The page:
It’s done. Gut-wrenching decisions have been made and implemented.
No matter how we feel - and man, do we feel – the indisputable facts remain. And those facts are what have altered the lives of the Penn State community.
After reading the 23-page Pennsylvania Grand Jury Report on the evidence against Jerry Sandusky, it is clear to me that Penn State’s Board of Trustees were backed into a corner this week. The Trustees needed to act, to make decisions.
The Trustees had the presence of mind to realize that they are charged with making decisions that are for the benefit of the entire Pennsylvania State University.
Sometimes decisions like these wreak emotional havoc. But if we put our emotions aside, thoroughly review the Grand Jury’s evidence and look at public statements made this past week by Penn State employees, we will see that Penn State’s Board of Trustees made the only decisions they could.
For over 30 years, a vicious wolf disguised in sheep’s clothing roamed and ravaged Happy Valley. He was cunning, setting up an organization in 1977 that ultimately delivered the food his perverted appetite required; innocent little boys. His selfish desires set the stage for the ruin of a beloved man and the tarnishing of an upstanding university that had never known scandal.
In many people’s minds, Joe Paterno should have pursued the issue when it became clear that Sandusky’s rape of the young boy in the PSU locker room shower was not turned over to the police. By all accounts, Paterno did nothing more than tell his superiors – which is all he was legally required to do.
Therein lies the heart of the issue. Legally, Joe did the proper thing. Morally, he did not. It was looking the other way when a crime was committed and the lack of concern for those who could not protect themselves that caused the downfall of Joe and others at Penn State.
As painful as it is for me to say this, the bottom line is that no one at Penn State showed any concern for the victim. No one. And that speaks loudly.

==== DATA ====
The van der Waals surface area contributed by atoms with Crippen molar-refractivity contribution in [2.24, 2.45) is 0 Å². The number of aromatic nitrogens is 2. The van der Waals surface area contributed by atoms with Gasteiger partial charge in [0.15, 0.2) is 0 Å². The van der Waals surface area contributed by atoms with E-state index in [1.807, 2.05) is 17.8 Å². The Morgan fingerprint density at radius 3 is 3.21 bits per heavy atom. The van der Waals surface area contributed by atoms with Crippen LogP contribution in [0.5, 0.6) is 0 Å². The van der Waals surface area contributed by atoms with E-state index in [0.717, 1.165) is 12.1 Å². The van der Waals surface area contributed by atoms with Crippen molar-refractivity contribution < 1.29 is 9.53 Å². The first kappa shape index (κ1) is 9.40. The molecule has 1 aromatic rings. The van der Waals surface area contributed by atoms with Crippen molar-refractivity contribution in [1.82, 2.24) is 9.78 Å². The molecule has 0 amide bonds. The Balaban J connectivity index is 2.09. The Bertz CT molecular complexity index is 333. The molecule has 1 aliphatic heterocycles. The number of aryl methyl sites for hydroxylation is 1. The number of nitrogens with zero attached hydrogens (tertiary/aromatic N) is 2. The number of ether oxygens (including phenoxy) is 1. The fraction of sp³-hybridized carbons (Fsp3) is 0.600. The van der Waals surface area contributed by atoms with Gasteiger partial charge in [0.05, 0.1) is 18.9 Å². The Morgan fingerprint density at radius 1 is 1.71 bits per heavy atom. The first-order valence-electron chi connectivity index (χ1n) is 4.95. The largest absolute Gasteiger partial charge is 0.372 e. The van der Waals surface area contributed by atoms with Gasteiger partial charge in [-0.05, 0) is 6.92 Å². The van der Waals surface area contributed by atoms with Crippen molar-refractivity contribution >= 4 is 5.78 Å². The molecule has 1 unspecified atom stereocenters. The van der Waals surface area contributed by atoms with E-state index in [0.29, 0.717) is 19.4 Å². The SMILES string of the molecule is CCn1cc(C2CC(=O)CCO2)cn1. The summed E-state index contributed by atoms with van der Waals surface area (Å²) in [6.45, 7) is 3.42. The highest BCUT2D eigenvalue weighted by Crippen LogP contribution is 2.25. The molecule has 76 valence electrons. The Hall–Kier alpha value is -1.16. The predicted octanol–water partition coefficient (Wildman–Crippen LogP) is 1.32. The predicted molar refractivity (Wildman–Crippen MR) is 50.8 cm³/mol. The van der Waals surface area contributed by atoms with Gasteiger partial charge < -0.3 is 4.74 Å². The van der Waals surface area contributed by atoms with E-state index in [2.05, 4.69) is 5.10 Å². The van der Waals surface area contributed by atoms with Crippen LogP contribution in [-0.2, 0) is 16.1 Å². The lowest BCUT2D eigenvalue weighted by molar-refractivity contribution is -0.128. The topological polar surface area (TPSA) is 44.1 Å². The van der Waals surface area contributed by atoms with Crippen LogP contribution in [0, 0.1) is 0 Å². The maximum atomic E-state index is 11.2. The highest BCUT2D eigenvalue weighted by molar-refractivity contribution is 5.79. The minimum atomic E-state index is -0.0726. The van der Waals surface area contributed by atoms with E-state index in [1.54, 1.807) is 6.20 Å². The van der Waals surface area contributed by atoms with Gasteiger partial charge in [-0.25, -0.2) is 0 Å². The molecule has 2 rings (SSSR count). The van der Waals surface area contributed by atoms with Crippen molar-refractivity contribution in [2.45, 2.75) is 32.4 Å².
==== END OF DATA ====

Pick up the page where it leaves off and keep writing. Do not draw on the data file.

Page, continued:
Joe Paterno, the man who was Penn State, the man who set the exemplary moral standard for every living Penn State student and alumnus, made an incredibly bad judgement that caused suffering and grief for many people including, ultimately, himself, the school to which he devoted his entire adult life, and the victims and their families.
I believe that there is always good that comes from bad. And we simply must find the good in this. Without it, our grief will be endless. In this case, the good must come from the lessons learned.
We need to understand that what we don’t do is as important as what we do. When we see something that is illegal, immoral, improper, we need to take the appropriate action. Silence means approval. Let me say that again: silence means approval.
The issue of silence was ultimately what determined the fate of Joe Paterno, President Graham Spanier, Tim Curley and Gary Schultz. Silence is what allowed Jerry Sandusky to brutalize innocent young boys who will be deeply scarred until the day they die. Let us not forget that because of silence, these little boys received a gruesome life sentence.
We need to remember the power of silence and its cost to those involved. We need to set aside our deep and powerful emotions at the firing of our beloved Joepa, and remember that silence has the ability to ruin legends.
For the Glory of Old State, For her founders strong and great, For the future that we wait, Raise the song, Raise the song.
When we stood at childhood’s gate, Shapeless in the hands of fate, Thou didst mold us, dear old State, dear Old State, dear Old State.
May no act of ours bring shame, To one heart that loves thy name, May our lives but swell thy fame, dear Old State, dear Old State.
- Penn State Alma Mater
TO GOD BE THE GLORY
Cynthia Howerter © 2011